11. The Wheelchair Ramp
With the new equipment at home, we were better prepared for Mother's
physical needs. Taking her out of the house was a problem, though. The
procedure was to wheel Mother close to the front door, hoist her from
the wheelchair, and assist her in walking to and getting into the car.
Then we'd fold up the wheelchair, carry it to the car, and put it in the
trunk. Unfortunately, the wheelchair covered by Medicare wasn't the
latest or lightest model. We later got a spare, more lightweight
wheelchair through the local ambulance corps (which lends out
wheelchairs, walkers, and canes donated to it) and that simplified
|"Dad decided to have a wheelchair ramp built by a local carpenter"|
Things became much easier when Dad decided to have a wheelchair ramp
built by a local carpenter. Springtime was coming and Dad wanted Mother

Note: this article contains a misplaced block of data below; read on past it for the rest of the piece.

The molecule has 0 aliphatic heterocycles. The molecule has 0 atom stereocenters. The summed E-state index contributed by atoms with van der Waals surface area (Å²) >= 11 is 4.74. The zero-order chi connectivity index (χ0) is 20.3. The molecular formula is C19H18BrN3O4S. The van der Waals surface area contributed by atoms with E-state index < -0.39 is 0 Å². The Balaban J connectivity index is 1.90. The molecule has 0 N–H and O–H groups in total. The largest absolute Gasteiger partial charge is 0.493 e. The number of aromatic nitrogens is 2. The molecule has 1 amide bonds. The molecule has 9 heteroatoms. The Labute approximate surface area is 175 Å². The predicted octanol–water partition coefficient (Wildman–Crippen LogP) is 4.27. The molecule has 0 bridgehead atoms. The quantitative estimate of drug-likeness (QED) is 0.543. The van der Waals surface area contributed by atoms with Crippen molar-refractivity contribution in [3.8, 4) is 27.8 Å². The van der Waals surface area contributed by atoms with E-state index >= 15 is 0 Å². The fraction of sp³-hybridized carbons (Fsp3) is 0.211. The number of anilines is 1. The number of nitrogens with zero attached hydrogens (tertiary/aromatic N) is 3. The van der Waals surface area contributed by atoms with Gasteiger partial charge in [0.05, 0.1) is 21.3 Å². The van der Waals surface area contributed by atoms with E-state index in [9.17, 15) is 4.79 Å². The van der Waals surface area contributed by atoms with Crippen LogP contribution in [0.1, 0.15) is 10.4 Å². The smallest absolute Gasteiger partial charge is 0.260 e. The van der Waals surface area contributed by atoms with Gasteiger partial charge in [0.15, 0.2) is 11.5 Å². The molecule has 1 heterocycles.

to be able to spend time outdoors so she could enjoy the warmer weather.
One thing we hadn't counted on was how long the ramp had to be. In
order to ascend the five feet or so from ground level to the front door
at a reasonable angle, we ended up with a large structure that covered a
lot of the front lawn. Nevertheless, it was worth it. Mother could go
out and enjoy the weather and it was easier to take her to the doctor.
It became even easier when we started using the town's wheelchair van to
take Mother to the doctor.